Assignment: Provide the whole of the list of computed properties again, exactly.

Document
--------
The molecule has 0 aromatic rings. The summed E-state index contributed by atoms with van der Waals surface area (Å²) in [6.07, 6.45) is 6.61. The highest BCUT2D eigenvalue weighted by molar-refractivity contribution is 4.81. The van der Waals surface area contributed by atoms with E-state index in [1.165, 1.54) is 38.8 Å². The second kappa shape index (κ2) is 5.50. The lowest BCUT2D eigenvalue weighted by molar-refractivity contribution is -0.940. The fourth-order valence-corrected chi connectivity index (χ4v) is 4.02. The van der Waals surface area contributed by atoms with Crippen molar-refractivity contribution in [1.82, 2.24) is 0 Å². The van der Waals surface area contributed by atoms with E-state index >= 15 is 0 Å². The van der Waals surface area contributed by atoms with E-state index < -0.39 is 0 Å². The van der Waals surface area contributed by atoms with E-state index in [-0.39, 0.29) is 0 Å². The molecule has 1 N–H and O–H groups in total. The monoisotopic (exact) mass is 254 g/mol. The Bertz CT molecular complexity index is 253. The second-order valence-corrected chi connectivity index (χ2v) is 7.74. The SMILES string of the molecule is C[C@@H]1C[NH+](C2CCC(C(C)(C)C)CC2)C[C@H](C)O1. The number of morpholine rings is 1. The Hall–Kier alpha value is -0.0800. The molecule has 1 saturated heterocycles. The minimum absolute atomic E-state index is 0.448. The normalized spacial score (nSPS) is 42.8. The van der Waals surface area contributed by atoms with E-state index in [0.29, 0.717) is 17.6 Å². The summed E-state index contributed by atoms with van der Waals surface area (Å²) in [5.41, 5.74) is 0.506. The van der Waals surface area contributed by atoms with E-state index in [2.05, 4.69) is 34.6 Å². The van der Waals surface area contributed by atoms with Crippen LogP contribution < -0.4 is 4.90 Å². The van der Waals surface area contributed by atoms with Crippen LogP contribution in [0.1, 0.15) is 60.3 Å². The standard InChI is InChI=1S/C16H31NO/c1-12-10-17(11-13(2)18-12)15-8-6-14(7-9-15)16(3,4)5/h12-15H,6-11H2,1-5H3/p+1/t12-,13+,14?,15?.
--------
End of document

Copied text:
The molecule has 0 aromatic rings. The summed E-state index contributed by atoms with van der Waals surface area (Å²) in [6.07, 6.45) is 6.61. The highest BCUT2D eigenvalue weighted by molar-refractivity contribution is 4.81. The van der Waals surface area contributed by atoms with E-state index in [1.165, 1.54) is 38.8 Å². The second kappa shape index (κ2) is 5.50. The lowest BCUT2D eigenvalue weighted by molar-refractivity contribution is -0.940. The fourth-order valence-corrected chi connectivity index (χ4v) is 4.02. The van der Waals surface area contributed by atoms with Crippen molar-refractivity contribution in [1.82, 2.24) is 0 Å². The van der Waals surface area contributed by atoms with E-state index >= 15 is 0 Å². The van der Waals surface area contributed by atoms with E-state index < -0.39 is 0 Å². The van der Waals surface area contributed by atoms with E-state index in [-0.39, 0.29) is 0 Å². The molecule has 1 N–H and O–H groups in total. The monoisotopic (exact) mass is 254 g/mol. The Bertz CT molecular complexity index is 253. The second-order valence-corrected chi connectivity index (χ2v) is 7.74. The SMILES string of the molecule is C[C@@H]1C[NH+](C2CCC(C(C)(C)C)CC2)C[C@H](C)O1. The number of morpholine rings is 1. The Hall–Kier alpha value is -0.0800. The molecule has 1 saturated heterocycles. The minimum absolute atomic E-state index is 0.448. The normalized spacial score (nSPS) is 42.8. The van der Waals surface area contributed by atoms with E-state index in [0.29, 0.717) is 17.6 Å². The summed E-state index contributed by atoms with van der Waals surface area (Å²) in [5.41, 5.74) is 0.506. The van der Waals surface area contributed by atoms with E-state index in [2.05, 4.69) is 34.6 Å². The van der Waals surface area contributed by atoms with Crippen LogP contribution < -0.4 is 4.90 Å². The van der Waals surface area contributed by atoms with Crippen LogP contribution in [0.1, 0.15) is 60.3 Å². The standard InChI is InChI=1S/C16H31NO/c1-12-10-17(11-13(2)18-12)15-8-6-14(7-9-15)16(3,4)5/h12-15H,6-11H2,1-5H3/p+1/t12-,13+,14?,15?.